To learn whether to use IAM roles, see When to create an IAM role (instead of a user) in the IAM User Guide.

Managing access using policies

You control access in AWS by creating policies and attaching them to IAM identities or AWS resources. A policy is an object in AWS that, when associated with an identity or resource, defines their permissions. AWS evaluates these policies when an entity (root user, user, or IAM role) makes a request. Permissions in the policies determine whether the request is allowed or denied. Most policies are stored in AWS as JSON documents. For more information about the structure and contents of JSON policy documents, see Overview of JSON policies in the IAM User Guide.

An administrator can use policies to specify who has access to AWS resources, and what actions they can perform on those resources. Every IAM entity (permission set or role) starts with no permissions. In other words, by default, users can do nothing, not even change their own password. To give a user permission to do something, an administrator must attach a permissions policy to a user. Or the administrator can add the user to a group that has the intended permissions. When an administrator gives permissions to a group, all users in that group are granted those permissions.

IAM policies define permissions for an action regardless of the method that you use to perform the operation. For example, suppose that you have a policy that allows the iam:GetRole action. A user with that policy can get role information from the AWS Management Console, the AWS CLI, or the AWS API.

Identity-based policies

Identity-based policies are JSON permissions policy documents that you can attach to an identity, such as a permission set or role. These policies control what actions that identity can perform, on which resources, and under what conditions. To learn how to create an identity-based policy, see Creating IAM policies in the IAM User Guide.

Identity-based policies can be further categorized as inline policies or managed policies. Inline policies are embedded directly into a single permission set or role. Managed policies are standalone policies that you can attach to multiple permission sets and roles in your AWS account. Managed policies include AWS managed policies and customer managed policies. To learn how to choose between a managed policy or an inline policy, see Choosing between managed policies and inline policies in the IAM User Guide.

For information about AWS managed policies that are specific to Amazon Aurora, see AWS managed policies for Amazon RDS.

Other policy types

AWS supports additional, less-common policy types. These policy types can set the maximum permissions granted to you by the more common policy types.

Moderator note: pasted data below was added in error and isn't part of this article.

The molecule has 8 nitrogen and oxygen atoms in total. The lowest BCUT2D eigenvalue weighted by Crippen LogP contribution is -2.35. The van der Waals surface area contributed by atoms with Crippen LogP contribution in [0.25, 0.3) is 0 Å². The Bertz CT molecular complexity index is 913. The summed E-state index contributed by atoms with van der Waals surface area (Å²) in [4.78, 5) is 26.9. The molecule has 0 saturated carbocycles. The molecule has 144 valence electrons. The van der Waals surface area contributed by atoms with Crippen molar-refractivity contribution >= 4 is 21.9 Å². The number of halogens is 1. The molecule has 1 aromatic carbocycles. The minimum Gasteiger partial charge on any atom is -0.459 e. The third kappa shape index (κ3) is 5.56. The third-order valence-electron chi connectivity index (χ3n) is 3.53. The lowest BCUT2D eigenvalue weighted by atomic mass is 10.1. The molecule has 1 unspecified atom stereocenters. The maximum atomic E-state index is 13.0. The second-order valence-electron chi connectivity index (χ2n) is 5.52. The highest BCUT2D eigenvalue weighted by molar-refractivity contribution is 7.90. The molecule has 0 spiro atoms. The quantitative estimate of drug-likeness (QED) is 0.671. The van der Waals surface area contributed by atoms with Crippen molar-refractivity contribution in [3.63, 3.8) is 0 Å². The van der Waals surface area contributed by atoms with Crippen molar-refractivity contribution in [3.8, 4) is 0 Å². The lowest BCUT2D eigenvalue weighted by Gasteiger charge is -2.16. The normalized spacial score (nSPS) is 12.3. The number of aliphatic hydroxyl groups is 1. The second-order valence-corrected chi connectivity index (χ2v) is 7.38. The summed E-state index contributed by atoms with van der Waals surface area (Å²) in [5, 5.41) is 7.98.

• Permissions boundaries – A permissions boundary is an advanced feature in which you set the maximum permissions that an identity-based policy can grant to an IAM entity (permission set or role). You can set a permissions boundary for an entity. The resulting permissions are the intersection of entity's identity-based policies and its permissions boundaries. Resource-based policies that specify the permission set or role in the Principal field are not limited by the permissions boundary. An explicit deny in any of these policies overrides the allow. For more information about permissions boundaries, see Permissions boundaries for IAM entities in the IAM User Guide.

  • Service control policies (SCPs) – SCPs are JSON policies that specify the maximum permissions for an organization or organizational unit (OU) in AWS Organizations. AWS Organizations is a service for grouping and centrally managing multiple AWS accounts that your business owns. If you enable all features in an organization, then you can apply service control policies (SCPs) to any or all of your accounts. The SCP limits permissions for entities in member accounts, including each AWS account root user. For more information about Organizations and SCPs, see How SCPs work in the AWS Organizations User Guide.

  • Session policies – Session policies are advanced policies that you pass as a parameter when you programmatically create a temporary session for a role or federated user. The resulting session's permissions are the intersection of the permission sets or role's identity-based policies and the session policies. Permissions can also come from a resource-based policy. An explicit deny in any of these policies overrides the allow. For more information, see Session policies in the IAM User Guide.

Multiple policy types

When multiple types of policies apply to a request, the resulting permissions are more complicated to understand. To learn how AWS determines whether to allow a request when multiple policy types are involved, see Policy evaluation logic in the IAM User Guide.